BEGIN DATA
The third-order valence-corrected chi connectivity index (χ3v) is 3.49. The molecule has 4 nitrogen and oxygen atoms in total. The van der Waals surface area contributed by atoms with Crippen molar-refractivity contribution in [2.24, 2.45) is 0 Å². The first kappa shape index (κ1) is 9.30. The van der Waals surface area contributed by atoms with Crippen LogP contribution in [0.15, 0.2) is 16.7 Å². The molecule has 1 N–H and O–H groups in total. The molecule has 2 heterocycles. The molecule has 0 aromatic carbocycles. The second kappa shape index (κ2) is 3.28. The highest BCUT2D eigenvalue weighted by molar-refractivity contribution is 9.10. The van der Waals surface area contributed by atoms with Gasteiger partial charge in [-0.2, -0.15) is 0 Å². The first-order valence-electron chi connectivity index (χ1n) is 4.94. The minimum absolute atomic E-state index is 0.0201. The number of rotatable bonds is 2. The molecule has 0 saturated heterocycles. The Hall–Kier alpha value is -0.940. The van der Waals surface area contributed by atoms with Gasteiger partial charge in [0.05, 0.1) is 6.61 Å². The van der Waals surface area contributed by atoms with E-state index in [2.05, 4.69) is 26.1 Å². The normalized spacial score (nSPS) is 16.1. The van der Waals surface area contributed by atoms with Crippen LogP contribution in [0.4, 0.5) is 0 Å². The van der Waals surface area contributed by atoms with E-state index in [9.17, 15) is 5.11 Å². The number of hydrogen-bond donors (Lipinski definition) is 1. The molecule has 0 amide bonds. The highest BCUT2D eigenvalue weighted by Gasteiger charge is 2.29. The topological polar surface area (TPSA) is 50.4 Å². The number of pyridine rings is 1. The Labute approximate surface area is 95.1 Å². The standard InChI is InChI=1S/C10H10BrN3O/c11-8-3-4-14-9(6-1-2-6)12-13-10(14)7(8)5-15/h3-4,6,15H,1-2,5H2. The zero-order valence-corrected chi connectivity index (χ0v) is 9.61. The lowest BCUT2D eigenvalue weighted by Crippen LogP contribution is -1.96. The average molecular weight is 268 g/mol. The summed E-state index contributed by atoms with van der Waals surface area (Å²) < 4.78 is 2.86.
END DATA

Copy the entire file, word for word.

The third-order valence-corrected chi connectivity index (χ3v) is 3.49. The molecule has 4 nitrogen and oxygen atoms in total. The van der Waals surface area contributed by atoms with Crippen molar-refractivity contribution in [2.24, 2.45) is 0 Å². The first kappa shape index (κ1) is 9.30. The van der Waals surface area contributed by atoms with Crippen LogP contribution in [0.15, 0.2) is 16.7 Å². The molecule has 1 N–H and O–H groups in total. The molecule has 2 heterocycles. The molecule has 0 aromatic carbocycles. The second kappa shape index (κ2) is 3.28. The highest BCUT2D eigenvalue weighted by molar-refractivity contribution is 9.10. The van der Waals surface area contributed by atoms with Gasteiger partial charge in [-0.2, -0.15) is 0 Å². The first-order valence-electron chi connectivity index (χ1n) is 4.94. The minimum absolute atomic E-state index is 0.0201. The number of rotatable bonds is 2. The molecule has 0 saturated heterocycles. The Hall–Kier alpha value is -0.940. The van der Waals surface area contributed by atoms with Gasteiger partial charge in [0.05, 0.1) is 6.61 Å². The van der Waals surface area contributed by atoms with E-state index in [2.05, 4.69) is 26.1 Å². The normalized spacial score (nSPS) is 16.1. The van der Waals surface area contributed by atoms with Crippen LogP contribution in [0.4, 0.5) is 0 Å². The van der Waals surface area contributed by atoms with E-state index in [9.17, 15) is 5.11 Å². The number of hydrogen-bond donors (Lipinski definition) is 1. The molecule has 0 amide bonds. The highest BCUT2D eigenvalue weighted by Gasteiger charge is 2.29. The topological polar surface area (TPSA) is 50.4 Å². The number of pyridine rings is 1. The Labute approximate surface area is 95.1 Å². The standard InChI is InChI=1S/C10H10BrN3O/c11-8-3-4-14-9(6-1-2-6)12-13-10(14)7(8)5-15/h3-4,6,15H,1-2,5H2. The zero-order valence-corrected chi connectivity index (χ0v) is 9.61. The lowest BCUT2D eigenvalue weighted by Crippen LogP contribution is -1.96. The average molecular weight is 268 g/mol. The summed E-state index contributed by atoms with van der Waals surface area (Å²) < 4.78 is 2.86.